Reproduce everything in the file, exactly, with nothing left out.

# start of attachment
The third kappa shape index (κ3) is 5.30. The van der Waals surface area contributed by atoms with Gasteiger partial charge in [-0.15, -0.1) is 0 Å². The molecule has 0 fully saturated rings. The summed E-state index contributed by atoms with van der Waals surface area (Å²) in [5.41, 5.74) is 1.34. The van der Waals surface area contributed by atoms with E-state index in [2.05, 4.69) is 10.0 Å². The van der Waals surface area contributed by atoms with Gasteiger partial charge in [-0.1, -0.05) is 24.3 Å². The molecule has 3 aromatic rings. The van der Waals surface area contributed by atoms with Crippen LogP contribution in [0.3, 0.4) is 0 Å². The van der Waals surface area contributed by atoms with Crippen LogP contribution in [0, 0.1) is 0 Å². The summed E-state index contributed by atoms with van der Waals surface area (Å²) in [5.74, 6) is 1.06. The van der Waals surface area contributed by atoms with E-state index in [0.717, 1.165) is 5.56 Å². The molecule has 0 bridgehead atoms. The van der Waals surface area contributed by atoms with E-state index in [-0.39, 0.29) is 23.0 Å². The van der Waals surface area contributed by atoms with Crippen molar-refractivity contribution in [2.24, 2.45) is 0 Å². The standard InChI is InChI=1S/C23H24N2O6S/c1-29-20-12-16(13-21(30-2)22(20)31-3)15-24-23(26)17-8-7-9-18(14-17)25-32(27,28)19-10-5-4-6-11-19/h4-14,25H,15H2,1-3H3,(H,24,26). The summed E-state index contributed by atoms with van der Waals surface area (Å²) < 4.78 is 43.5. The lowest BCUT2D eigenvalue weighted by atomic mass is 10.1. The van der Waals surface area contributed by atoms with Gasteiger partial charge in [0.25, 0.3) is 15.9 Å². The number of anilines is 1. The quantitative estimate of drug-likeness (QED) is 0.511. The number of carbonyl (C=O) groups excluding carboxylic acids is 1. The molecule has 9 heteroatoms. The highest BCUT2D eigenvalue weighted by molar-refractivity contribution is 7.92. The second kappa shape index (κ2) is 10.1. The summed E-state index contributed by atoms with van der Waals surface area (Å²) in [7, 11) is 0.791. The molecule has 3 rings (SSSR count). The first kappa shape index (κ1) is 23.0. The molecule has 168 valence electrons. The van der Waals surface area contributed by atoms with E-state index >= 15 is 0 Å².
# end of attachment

The third kappa shape index (κ3) is 5.30. The van der Waals surface area contributed by atoms with Gasteiger partial charge in [-0.15, -0.1) is 0 Å². The molecule has 0 fully saturated rings. The summed E-state index contributed by atoms with van der Waals surface area (Å²) in [5.41, 5.74) is 1.34. The van der Waals surface area contributed by atoms with E-state index in [2.05, 4.69) is 10.0 Å². The van der Waals surface area contributed by atoms with Gasteiger partial charge in [-0.1, -0.05) is 24.3 Å². The molecule has 3 aromatic rings. The van der Waals surface area contributed by atoms with Crippen LogP contribution in [0.3, 0.4) is 0 Å². The van der Waals surface area contributed by atoms with Crippen LogP contribution in [0, 0.1) is 0 Å². The summed E-state index contributed by atoms with van der Waals surface area (Å²) in [5.74, 6) is 1.06. The van der Waals surface area contributed by atoms with E-state index in [0.717, 1.165) is 5.56 Å². The molecule has 0 bridgehead atoms. The van der Waals surface area contributed by atoms with E-state index in [-0.39, 0.29) is 23.0 Å². The van der Waals surface area contributed by atoms with Crippen molar-refractivity contribution in [2.24, 2.45) is 0 Å². The standard InChI is InChI=1S/C23H24N2O6S/c1-29-20-12-16(13-21(30-2)22(20)31-3)15-24-23(26)17-8-7-9-18(14-17)25-32(27,28)19-10-5-4-6-11-19/h4-14,25H,15H2,1-3H3,(H,24,26). The summed E-state index contributed by atoms with van der Waals surface area (Å²) < 4.78 is 43.5. The lowest BCUT2D eigenvalue weighted by atomic mass is 10.1. The van der Waals surface area contributed by atoms with Gasteiger partial charge in [0.25, 0.3) is 15.9 Å². The number of anilines is 1. The quantitative estimate of drug-likeness (QED) is 0.511. The number of carbonyl (C=O) groups excluding carboxylic acids is 1. The molecule has 9 heteroatoms. The highest BCUT2D eigenvalue weighted by molar-refractivity contribution is 7.92. The second kappa shape index (κ2) is 10.1. The summed E-state index contributed by atoms with van der Waals surface area (Å²) in [7, 11) is 0.791. The molecule has 3 rings (SSSR count). The first kappa shape index (κ1) is 23.0. The molecule has 168 valence electrons. The van der Waals surface area contributed by atoms with E-state index >= 15 is 0 Å².